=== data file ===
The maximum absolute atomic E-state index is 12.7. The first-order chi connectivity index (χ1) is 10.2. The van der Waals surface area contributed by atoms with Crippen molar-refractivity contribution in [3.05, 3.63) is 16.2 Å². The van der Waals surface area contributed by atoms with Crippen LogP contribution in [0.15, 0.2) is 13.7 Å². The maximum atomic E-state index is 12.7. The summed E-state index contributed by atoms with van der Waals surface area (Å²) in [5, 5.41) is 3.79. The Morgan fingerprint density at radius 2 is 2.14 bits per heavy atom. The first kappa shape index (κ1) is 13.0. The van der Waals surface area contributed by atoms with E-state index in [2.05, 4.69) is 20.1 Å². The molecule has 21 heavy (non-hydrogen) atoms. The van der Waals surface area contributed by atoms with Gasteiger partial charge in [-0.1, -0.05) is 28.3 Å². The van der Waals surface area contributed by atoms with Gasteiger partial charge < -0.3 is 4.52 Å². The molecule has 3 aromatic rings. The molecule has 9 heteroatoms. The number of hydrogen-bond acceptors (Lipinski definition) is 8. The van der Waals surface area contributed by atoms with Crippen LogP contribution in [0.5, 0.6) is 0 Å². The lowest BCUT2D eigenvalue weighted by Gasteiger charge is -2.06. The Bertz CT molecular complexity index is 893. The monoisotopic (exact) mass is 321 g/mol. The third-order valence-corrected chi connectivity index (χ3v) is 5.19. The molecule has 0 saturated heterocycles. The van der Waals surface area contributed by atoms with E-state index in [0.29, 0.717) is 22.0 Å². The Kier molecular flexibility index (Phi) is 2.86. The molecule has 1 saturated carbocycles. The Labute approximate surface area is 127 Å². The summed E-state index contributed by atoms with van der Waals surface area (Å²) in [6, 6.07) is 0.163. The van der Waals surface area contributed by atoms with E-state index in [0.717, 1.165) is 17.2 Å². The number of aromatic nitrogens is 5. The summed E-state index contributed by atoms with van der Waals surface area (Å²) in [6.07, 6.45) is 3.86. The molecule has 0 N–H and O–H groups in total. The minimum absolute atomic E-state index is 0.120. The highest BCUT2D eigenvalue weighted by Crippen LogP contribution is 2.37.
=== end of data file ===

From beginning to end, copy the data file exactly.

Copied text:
The maximum absolute atomic E-state index is 12.7. The first-order chi connectivity index (χ1) is 10.2. The van der Waals surface area contributed by atoms with Crippen molar-refractivity contribution in [3.05, 3.63) is 16.2 Å². The van der Waals surface area contributed by atoms with Crippen LogP contribution in [0.15, 0.2) is 13.7 Å². The maximum atomic E-state index is 12.7. The summed E-state index contributed by atoms with van der Waals surface area (Å²) in [5, 5.41) is 3.79. The Morgan fingerprint density at radius 2 is 2.14 bits per heavy atom. The first kappa shape index (κ1) is 13.0. The van der Waals surface area contributed by atoms with E-state index in [2.05, 4.69) is 20.1 Å². The molecule has 21 heavy (non-hydrogen) atoms. The van der Waals surface area contributed by atoms with Gasteiger partial charge in [-0.1, -0.05) is 28.3 Å². The van der Waals surface area contributed by atoms with Gasteiger partial charge < -0.3 is 4.52 Å². The molecule has 3 aromatic rings. The molecule has 9 heteroatoms. The number of hydrogen-bond acceptors (Lipinski definition) is 8. The van der Waals surface area contributed by atoms with Crippen LogP contribution in [0.5, 0.6) is 0 Å². The lowest BCUT2D eigenvalue weighted by Gasteiger charge is -2.06. The Bertz CT molecular complexity index is 893. The monoisotopic (exact) mass is 321 g/mol. The third-order valence-corrected chi connectivity index (χ3v) is 5.19. The molecule has 0 saturated heterocycles. The van der Waals surface area contributed by atoms with E-state index in [0.29, 0.717) is 22.0 Å². The Kier molecular flexibility index (Phi) is 2.86. The molecule has 1 saturated carbocycles. The Labute approximate surface area is 127 Å². The summed E-state index contributed by atoms with van der Waals surface area (Å²) in [6, 6.07) is 0.163. The van der Waals surface area contributed by atoms with E-state index in [0.717, 1.165) is 17.2 Å². The number of aromatic nitrogens is 5. The summed E-state index contributed by atoms with van der Waals surface area (Å²) in [6.07, 6.45) is 3.86. The molecule has 0 N–H and O–H groups in total. The minimum absolute atomic E-state index is 0.120. The highest BCUT2D eigenvalue weighted by Crippen LogP contribution is 2.37.